Here’s the news of the week – and how we see it here at McAlvany Wealth Management:
Stocks Climb, Yet Bonds Tumble
With a little help from Trump’s proposed tax plan, a few optimistic central bankers, and Merkel’s reelection, stocks maintained their composure for the week. European stocks tacked on a fourth straight week of gains off of their pre-election lows, while US stocks added about a percent, ex the Dow, which remained unchanged. Growth stocks and companies that stand to benefit from Trump’s proposal to reduce the corporate tax rate from 35% to 20% took center stage. This of course includes shares of the FANGs and other large-cap tech companies that may repatriate large stockpiles of overseas cash (e.g., AAPL, MSFT, GOOGL, CSCO, ORCL) under the plan. In any case, I really don’t give the bill a high chance of success given the current gridlock in Washington. Even if passed, the bill will do very little about our burgeoning budget deficit (according to the CBO), which at current pace will necessitate an expansion in US debt of $10 trillion (to nearly $30 trillion) over the next decade.
This may in part be why the Treasury market behaved so poorly this week as the rate on the 10-year benchmark rose by about 8 bps to yield 2.34%. I say “in part” because there are other factors that may be weighing on bonds. These include but are not limited to lackluster note auctions in 5-year paper, widening corporate credit spreads, rising delinquencies in subprime, and Yellen’s commitment to hiking rates “gradually” despite what the inflation data may be telling us at present. The 10-year rate is now 31 bps higher than where it was in early September – all other Treasury paper is up about 20 bps (including the 30-year). To sum this up, I believe the markets are trying to say that there is no free lunch anymore when it comes to attempts at stimulating the economy.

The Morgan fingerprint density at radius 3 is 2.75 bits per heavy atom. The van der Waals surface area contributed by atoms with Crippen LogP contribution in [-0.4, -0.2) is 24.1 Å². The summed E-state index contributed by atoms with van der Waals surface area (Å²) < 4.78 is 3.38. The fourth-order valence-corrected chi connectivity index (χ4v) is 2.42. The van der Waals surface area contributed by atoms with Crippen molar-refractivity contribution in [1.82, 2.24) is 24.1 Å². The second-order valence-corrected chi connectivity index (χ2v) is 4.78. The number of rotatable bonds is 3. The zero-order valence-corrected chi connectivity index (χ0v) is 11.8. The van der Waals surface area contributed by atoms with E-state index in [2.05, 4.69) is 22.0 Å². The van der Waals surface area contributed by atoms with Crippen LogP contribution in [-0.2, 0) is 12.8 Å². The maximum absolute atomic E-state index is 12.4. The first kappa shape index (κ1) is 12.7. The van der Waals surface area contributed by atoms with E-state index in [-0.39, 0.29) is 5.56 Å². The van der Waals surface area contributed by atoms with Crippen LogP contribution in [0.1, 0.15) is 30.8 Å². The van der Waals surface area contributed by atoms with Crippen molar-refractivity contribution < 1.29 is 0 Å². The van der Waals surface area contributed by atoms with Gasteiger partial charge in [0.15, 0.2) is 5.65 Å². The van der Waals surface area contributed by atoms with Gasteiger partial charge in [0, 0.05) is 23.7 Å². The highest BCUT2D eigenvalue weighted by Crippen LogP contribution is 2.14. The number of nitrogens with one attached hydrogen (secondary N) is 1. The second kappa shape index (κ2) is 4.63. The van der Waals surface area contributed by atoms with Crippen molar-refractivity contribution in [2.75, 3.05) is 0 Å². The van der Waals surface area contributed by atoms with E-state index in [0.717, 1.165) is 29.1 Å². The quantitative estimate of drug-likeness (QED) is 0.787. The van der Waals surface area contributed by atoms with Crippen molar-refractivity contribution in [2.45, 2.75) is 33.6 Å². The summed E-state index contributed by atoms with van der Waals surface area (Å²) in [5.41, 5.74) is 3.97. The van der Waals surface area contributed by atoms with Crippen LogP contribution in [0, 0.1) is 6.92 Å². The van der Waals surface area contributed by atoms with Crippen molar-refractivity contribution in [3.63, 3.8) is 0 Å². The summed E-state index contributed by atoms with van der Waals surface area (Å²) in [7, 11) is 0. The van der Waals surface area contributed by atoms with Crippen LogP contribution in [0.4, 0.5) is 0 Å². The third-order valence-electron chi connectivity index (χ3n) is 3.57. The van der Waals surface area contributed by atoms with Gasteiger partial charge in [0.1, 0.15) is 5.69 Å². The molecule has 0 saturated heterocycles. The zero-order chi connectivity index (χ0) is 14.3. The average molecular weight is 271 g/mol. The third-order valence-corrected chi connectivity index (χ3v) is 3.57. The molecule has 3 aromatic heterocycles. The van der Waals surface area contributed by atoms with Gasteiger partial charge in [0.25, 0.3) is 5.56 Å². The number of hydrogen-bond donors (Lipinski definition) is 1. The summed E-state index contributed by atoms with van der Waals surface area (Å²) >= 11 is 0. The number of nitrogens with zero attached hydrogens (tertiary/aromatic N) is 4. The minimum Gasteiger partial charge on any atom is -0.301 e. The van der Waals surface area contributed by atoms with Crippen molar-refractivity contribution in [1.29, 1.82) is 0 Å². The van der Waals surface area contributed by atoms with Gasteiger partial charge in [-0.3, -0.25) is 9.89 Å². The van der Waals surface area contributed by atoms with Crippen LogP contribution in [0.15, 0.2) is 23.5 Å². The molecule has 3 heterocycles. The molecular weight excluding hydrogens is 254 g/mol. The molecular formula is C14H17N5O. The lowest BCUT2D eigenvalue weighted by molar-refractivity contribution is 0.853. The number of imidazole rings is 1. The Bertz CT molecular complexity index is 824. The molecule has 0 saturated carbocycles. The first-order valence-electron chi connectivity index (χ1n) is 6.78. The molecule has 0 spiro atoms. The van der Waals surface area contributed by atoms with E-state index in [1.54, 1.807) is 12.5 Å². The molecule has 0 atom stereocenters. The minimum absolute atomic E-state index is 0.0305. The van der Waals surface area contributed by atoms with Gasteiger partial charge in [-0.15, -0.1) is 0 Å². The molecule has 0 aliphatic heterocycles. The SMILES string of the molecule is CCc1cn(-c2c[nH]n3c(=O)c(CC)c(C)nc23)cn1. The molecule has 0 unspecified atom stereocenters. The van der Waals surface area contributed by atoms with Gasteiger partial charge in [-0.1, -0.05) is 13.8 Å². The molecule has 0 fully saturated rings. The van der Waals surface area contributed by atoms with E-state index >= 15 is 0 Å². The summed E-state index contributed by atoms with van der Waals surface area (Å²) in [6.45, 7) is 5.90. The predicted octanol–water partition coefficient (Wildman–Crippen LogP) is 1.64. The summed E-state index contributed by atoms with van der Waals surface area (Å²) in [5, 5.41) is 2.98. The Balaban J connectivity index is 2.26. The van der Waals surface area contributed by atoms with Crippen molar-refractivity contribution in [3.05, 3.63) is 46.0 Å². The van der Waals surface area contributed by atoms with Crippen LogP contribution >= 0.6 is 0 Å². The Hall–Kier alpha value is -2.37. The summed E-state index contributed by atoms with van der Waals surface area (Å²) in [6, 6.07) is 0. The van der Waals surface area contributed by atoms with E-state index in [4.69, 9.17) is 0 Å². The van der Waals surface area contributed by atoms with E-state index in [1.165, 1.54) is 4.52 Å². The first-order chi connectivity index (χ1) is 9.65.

As for the economic data, much of it was again dismissed as Hurricane related. We are still receiving the “downtick” part of the data – with new and pending homes sales off 3.5 and 2.6%, respectively, in August. We will have to wait and see how the markets react once we get the “uptick” side of the equation, which will reflect the rebuild. Markets, I believe, have already discounted much of the supposed benefit to earnings, but we are heading into year-end where game playing on a theme is common.
The same could be said of gold at the moment. It has done well this year, and that means fund companies may opt to show it on the books at year-end. But competing with that notion is the recent Yellen-induced rally in the dollar, which could extend from today’s 93.005 to north of 96.0 on the charts. Given the fact that the Fed is really trapped in its monetary policy (Yellen admitted as much on Tuesday), I think this latter scenario is a bit far-fetched and should allow gold and the other metals to finish well into the green for the year. $1,271 and $1,250 will be key levels to watch as the year unfolds.
VP Investment Management